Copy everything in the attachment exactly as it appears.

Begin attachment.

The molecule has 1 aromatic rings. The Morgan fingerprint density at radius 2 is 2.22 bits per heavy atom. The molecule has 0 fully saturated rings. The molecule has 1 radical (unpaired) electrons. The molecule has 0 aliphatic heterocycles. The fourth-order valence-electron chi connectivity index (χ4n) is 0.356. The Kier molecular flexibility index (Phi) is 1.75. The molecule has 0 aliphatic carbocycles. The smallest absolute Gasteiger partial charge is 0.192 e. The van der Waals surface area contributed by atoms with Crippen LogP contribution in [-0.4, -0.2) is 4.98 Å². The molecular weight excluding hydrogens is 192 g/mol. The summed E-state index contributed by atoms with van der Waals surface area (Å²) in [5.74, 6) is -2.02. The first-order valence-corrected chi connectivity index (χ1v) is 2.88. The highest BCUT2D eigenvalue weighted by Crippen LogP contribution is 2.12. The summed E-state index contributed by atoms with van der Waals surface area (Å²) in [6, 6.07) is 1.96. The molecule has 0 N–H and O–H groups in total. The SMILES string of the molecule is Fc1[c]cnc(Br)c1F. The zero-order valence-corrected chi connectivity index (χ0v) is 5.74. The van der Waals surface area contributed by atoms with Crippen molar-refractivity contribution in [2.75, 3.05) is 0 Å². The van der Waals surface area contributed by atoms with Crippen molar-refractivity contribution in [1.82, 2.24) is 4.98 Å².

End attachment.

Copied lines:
The molecule has 1 aromatic rings. The Morgan fingerprint density at radius 2 is 2.22 bits per heavy atom. The molecule has 0 fully saturated rings. The molecule has 1 radical (unpaired) electrons. The molecule has 0 aliphatic heterocycles. The fourth-order valence-electron chi connectivity index (χ4n) is 0.356. The Kier molecular flexibility index (Phi) is 1.75. The molecule has 0 aliphatic carbocycles. The smallest absolute Gasteiger partial charge is 0.192 e. The van der Waals surface area contributed by atoms with Crippen LogP contribution in [-0.4, -0.2) is 4.98 Å². The molecular weight excluding hydrogens is 192 g/mol. The summed E-state index contributed by atoms with van der Waals surface area (Å²) in [5.74, 6) is -2.02. The first-order valence-corrected chi connectivity index (χ1v) is 2.88. The highest BCUT2D eigenvalue weighted by Crippen LogP contribution is 2.12. The summed E-state index contributed by atoms with van der Waals surface area (Å²) in [6, 6.07) is 1.96. The molecule has 0 N–H and O–H groups in total. The SMILES string of the molecule is Fc1[c]cnc(Br)c1F. The zero-order valence-corrected chi connectivity index (χ0v) is 5.74. The van der Waals surface area contributed by atoms with Crippen molar-refractivity contribution in [2.75, 3.05) is 0 Å². The van der Waals surface area contributed by atoms with Crippen molar-refractivity contribution in [1.82, 2.24) is 4.98 Å².